Posted by Pete DeMola on 15. Apr 2009
A friend and I recently discussed how many Chinese practice healthy living on a daily basis via a natural, integrated part of their daily schedules that doesn't require the profound costs -- via gym memberships or purchase of equipment -- that many foreign residents use as feeble justifications for their tubby frames.
Physical fitness, Beijing-style, doesn't even necessitate that you change out of your business suit, as so many Beijingers will testify to.
Many foreigners dismiss the quirky habits (line dancing, marathon stretch sessions, adult playgrounds) as mere novelties.
Don't, for they're representative of a society that recognizes the benefits of a sound mind-body synthesis.
Although I don't engage in blustery bouts of sidewalk badminton or meander backwards through parks, I have been taking increasingly more cues from the populace as to how to get into better shape -- albeit in an extreme, heavily-competitive fashion.
I do it via my daily commutes.
I've learned to skip the morning coffee and awake naturally. Although difficult at first, I've found that weaving in and out of the sporadic pockets of empty space at subway interchanges, like an asphalt slalom skier, packs a meaner wake-up punch than my usual lukewarm cup of Nescafe.
Although there's no reason to rush, having been swept into a crowd of hundreds, my natural urge to compete intensifies.
Arriving at Xizhimen station from Line 13, I, like most folk, sprint rapidly as the doors open -- much like horses from their pens -- down the stairs, through the sprawling complex, and into the outside corrals for a brief reprieve; where I become one of many in a crowd that becomes glassy-eyed and sedated: shuffling in lockstep while loudspeakers bark orders.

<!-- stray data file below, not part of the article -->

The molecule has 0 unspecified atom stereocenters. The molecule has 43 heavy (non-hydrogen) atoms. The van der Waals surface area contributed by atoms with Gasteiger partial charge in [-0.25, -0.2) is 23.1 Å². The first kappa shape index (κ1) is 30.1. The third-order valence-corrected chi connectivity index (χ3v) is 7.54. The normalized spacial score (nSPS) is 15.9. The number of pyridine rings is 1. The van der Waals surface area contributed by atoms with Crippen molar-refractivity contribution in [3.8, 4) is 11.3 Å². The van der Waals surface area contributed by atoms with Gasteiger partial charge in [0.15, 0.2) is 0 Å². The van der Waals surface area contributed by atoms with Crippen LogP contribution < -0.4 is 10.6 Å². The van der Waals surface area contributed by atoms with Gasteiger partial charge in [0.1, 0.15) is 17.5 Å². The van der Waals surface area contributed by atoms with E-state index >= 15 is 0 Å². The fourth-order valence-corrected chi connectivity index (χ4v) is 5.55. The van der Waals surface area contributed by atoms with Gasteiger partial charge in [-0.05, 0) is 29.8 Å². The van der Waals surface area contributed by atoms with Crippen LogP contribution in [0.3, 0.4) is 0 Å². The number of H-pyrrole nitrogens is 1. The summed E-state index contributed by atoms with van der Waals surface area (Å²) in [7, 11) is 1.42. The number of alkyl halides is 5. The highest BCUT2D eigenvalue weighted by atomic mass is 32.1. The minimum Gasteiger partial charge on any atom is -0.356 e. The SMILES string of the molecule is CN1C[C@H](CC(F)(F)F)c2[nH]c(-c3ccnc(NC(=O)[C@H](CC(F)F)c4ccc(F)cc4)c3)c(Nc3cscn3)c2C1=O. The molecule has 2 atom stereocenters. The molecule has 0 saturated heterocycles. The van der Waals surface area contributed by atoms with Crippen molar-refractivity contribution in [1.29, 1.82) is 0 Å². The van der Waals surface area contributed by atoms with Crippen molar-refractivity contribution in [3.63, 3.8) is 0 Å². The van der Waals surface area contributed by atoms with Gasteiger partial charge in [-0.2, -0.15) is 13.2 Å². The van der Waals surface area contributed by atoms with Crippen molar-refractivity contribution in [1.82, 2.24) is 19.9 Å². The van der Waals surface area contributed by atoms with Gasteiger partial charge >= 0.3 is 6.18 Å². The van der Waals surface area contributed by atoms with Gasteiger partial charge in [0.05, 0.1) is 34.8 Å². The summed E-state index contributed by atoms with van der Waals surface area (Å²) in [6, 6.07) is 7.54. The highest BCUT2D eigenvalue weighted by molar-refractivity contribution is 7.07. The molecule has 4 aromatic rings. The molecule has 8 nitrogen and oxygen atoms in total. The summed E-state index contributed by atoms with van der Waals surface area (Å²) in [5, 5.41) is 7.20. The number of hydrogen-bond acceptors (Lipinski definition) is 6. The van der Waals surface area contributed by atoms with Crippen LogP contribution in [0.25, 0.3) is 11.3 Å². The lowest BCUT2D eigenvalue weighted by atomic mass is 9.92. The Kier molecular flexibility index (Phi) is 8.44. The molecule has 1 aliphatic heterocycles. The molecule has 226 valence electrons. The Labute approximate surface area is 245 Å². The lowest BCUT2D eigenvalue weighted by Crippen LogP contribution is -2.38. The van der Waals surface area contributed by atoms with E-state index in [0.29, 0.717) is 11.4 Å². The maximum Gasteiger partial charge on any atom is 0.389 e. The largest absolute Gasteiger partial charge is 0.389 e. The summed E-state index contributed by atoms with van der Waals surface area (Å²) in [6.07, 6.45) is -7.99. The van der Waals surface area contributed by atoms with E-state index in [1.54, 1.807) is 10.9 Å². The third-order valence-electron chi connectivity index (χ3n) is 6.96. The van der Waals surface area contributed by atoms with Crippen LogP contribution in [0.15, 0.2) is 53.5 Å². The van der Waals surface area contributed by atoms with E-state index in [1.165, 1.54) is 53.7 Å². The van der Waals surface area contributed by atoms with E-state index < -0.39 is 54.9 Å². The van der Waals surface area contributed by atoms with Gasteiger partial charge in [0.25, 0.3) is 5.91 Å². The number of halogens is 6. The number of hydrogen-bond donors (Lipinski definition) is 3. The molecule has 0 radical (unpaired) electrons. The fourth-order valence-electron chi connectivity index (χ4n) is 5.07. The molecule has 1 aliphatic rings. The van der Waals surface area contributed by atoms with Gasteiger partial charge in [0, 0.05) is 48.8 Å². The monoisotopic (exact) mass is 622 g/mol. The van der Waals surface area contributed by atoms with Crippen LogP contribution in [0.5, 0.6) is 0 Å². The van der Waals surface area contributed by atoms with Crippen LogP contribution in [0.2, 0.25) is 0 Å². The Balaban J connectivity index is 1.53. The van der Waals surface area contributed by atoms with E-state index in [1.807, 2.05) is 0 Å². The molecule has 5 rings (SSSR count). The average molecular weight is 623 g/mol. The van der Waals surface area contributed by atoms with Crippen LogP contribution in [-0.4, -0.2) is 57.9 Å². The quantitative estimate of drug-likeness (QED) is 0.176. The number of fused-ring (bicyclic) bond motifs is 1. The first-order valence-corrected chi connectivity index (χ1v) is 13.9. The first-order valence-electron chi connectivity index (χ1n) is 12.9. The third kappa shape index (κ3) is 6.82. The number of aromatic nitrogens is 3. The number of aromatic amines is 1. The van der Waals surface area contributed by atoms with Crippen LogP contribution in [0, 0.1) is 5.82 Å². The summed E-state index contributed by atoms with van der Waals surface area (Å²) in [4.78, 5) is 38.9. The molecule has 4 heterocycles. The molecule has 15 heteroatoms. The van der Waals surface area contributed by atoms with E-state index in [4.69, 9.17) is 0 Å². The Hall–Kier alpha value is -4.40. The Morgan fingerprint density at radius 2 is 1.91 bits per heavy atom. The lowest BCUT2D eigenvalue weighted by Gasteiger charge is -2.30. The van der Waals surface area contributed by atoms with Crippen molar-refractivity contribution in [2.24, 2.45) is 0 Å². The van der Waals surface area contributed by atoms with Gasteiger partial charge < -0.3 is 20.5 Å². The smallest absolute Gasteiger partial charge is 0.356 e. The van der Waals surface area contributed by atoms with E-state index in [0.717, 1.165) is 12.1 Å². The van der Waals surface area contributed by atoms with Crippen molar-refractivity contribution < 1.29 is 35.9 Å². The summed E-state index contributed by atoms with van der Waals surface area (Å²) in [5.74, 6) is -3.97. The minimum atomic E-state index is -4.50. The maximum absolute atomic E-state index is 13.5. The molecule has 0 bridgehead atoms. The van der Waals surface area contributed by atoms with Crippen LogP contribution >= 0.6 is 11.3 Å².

Calf muscles may be stretched by leaping over the errant rucksack, small child or felled competitor. In addition to a great cardiovascular workout, I also set personal goals via the few nanoseconds from my commute that I try to shave off each afternoon.
Escalator not quick enough or too clogged?
If you're like me, you'll soon learn to sprint up those imposing flights of stairs, where you'll beat your challengers by mere seconds, only to find the subway doors abruptly hissing shut in your now-flushed face.
But that's fine: health experts claim that meditation is an integral part of any well-balanced health regimen, and public transit in the city makes for the perfect exercise in self-restraint.
For this writer, that extreme asceticism takes shape in the avoidance of punching those slow walkers -- or those who dreamily zigzag through the terminal -- in the back of the head, as well abstaining from slapping those who perpetually issue the exasperated tongue-clicking sigh (Tsk!) when something doesn't go their way.
The list of offenders also includes commuters who abruptly stop dead in their tracks in the center of the aisle, deformed subway musicians, and perhaps the worst of all, people who stand on the left while using the escalator.
At times, the stars will align to produce extra-challenging athletic circumstances.
That was the case recently at Dongdan when the competitors bottlenecked. To alleviate the conditions, the authorities reversed the flat escalator, which resulted in the transformation of several hundred sleepy-eyed commuters into participants in a reverse treadmill competition.
Feeling intimidated? You'd better take notes from the more experienced among us.
I did just that on one sunny morning in the transfer from Line 2 to 13 via Xizhimen, when forty-or-so giggling construction workers emerged from a side corridor and in a perfect act of synchrony, integrated seamlessly into the raging sea of fellow athletes, where their yellow helmets bobbled like serene little buoys.
In addition to dropping that excess weight, in pursuing this regimen, are there other advantages?
Sure. Consider not getting trampled underfoot your biggest blessing.
Photo of fellow athletes courtesy of Anita Zhang.
How do you stay in shape? Have an entertaining subway story? Complaints? Let us know below!
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